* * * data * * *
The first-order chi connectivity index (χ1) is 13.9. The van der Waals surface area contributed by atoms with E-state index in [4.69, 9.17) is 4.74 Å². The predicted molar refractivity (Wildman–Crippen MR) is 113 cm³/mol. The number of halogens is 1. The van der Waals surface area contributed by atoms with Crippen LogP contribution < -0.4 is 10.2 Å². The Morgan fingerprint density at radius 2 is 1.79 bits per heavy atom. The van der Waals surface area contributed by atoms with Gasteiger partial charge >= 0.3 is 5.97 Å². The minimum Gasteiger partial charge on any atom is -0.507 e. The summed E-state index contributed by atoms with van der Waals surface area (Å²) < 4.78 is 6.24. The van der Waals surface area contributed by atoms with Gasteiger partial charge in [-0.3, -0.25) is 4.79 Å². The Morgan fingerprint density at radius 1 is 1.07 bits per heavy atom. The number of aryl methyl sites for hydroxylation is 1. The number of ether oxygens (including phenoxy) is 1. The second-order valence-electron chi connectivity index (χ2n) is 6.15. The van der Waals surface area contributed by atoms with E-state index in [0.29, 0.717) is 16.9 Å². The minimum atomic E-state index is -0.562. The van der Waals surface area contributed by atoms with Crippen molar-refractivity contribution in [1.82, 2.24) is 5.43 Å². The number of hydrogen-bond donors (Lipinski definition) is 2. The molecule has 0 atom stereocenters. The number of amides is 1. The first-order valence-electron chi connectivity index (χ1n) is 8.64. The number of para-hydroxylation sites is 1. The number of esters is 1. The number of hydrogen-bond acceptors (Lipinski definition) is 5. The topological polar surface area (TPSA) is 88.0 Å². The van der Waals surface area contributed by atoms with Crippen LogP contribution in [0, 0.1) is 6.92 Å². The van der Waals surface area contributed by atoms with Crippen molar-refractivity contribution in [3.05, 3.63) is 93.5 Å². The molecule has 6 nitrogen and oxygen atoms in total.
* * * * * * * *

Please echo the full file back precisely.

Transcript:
The first-order chi connectivity index (χ1) is 13.9. The van der Waals surface area contributed by atoms with E-state index in [4.69, 9.17) is 4.74 Å². The predicted molar refractivity (Wildman–Crippen MR) is 113 cm³/mol. The number of halogens is 1. The van der Waals surface area contributed by atoms with Crippen LogP contribution < -0.4 is 10.2 Å². The Morgan fingerprint density at radius 2 is 1.79 bits per heavy atom. The van der Waals surface area contributed by atoms with Gasteiger partial charge >= 0.3 is 5.97 Å². The minimum Gasteiger partial charge on any atom is -0.507 e. The summed E-state index contributed by atoms with van der Waals surface area (Å²) < 4.78 is 6.24. The van der Waals surface area contributed by atoms with Gasteiger partial charge in [-0.3, -0.25) is 4.79 Å². The Morgan fingerprint density at radius 1 is 1.07 bits per heavy atom. The number of aryl methyl sites for hydroxylation is 1. The number of ether oxygens (including phenoxy) is 1. The second-order valence-electron chi connectivity index (χ2n) is 6.15. The van der Waals surface area contributed by atoms with E-state index in [0.29, 0.717) is 16.9 Å². The minimum atomic E-state index is -0.562. The van der Waals surface area contributed by atoms with Crippen molar-refractivity contribution in [1.82, 2.24) is 5.43 Å². The number of hydrogen-bond donors (Lipinski definition) is 2. The molecule has 0 atom stereocenters. The number of amides is 1. The first-order valence-electron chi connectivity index (χ1n) is 8.64. The number of para-hydroxylation sites is 1. The number of esters is 1. The number of hydrogen-bond acceptors (Lipinski definition) is 5. The topological polar surface area (TPSA) is 88.0 Å². The van der Waals surface area contributed by atoms with Crippen LogP contribution in [0, 0.1) is 6.92 Å². The van der Waals surface area contributed by atoms with Crippen molar-refractivity contribution in [3.05, 3.63) is 93.5 Å². The molecule has 6 nitrogen and oxygen atoms in total.